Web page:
Perspectives in Ecology and Conservation Perspectives in Ecology and Conservation
Nat Con 2016;14:128-31 DOI: 10.1016/j.ncon.2016.07.002
Research Letters
Evaluation of Global Positioning System telemetry collar performance in the tropical Andes of southern Ecuador
Meghan J. Campa,b,, , Janet L. Rachlowa, Rodrigo Cisnerosc, David Roond, Reid J. Campe
a Department of Fish and Wildlife Sciences, University of Idaho, Moscow, United States
b School of the Environment, Washington State University, Pullman, United States
c Department of Biology, Universidad Técnica Particular de Loja, Loja, Ecuador
d Department of Ecology and Conservation Biology, University of Idaho, Moscow, United States
e Eco Logical Research, Inc., Logan, United States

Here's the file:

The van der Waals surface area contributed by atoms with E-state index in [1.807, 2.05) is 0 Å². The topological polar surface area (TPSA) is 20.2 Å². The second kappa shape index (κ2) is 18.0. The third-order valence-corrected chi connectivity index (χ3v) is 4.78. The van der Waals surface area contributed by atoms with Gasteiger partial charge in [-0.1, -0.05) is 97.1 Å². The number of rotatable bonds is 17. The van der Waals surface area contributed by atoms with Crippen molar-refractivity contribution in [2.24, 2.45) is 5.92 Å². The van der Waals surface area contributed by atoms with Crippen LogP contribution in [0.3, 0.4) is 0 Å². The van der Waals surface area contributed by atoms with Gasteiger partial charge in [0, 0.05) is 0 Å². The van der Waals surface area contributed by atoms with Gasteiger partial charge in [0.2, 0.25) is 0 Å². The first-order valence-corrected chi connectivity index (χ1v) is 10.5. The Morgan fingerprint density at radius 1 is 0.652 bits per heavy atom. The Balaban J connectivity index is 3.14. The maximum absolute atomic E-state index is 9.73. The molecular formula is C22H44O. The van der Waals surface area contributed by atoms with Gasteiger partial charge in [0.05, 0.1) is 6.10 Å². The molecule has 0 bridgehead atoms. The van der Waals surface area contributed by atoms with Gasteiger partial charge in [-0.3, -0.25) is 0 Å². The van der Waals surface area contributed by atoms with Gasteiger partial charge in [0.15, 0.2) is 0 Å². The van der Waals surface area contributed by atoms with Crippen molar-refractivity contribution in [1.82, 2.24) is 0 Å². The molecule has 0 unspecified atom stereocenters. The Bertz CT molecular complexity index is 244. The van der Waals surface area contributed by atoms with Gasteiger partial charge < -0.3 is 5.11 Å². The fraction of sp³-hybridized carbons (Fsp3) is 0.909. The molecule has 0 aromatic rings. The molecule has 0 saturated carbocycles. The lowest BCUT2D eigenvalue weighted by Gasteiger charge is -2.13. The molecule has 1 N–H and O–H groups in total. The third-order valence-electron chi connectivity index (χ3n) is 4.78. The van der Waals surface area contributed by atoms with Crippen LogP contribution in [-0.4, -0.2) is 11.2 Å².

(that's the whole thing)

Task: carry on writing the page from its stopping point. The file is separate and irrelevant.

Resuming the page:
Received 06 January 2015, Accepted 28 July 2016
Abstract

The objective of this study was to evaluate if canopy cover, topographic obstruction of the sky, and differences among vegetation type affected performance of global positioning system (GPS) telemetry in southern Ecuador. A GPS collar was placed at 30 test sites in Podocarpus National Park, Ecuador, and we estimated canopy cover and topographic obstruction at each site. The mean fix success rate was 87.7% (SD=22.3%), and the mean location error for test sites was 9.7m (SD=4.17m). Canopy cover significantly reduced the performance of GPS telemetry in our study area both in terms of location error and fix acquisition rate. However, topographic obstruction did not significantly influence location errors or fix acquisition rate. Screening data to remove less accurate, two-dimensional fixes resulted in an 11% data loss and reduced the mean location error by 3.8m. Understanding how habitat variables influence fix acquisition and location errors of GPS collars will assist researchers in evaluating potential biases and developing methods to correct for the effect of such biases on analyses of habitat use and animal movements in the tropical Andes in southern Ecuador.

Keywords
Advanced Telemetry Systems, Data screening, Fix rate, Location error, Páramo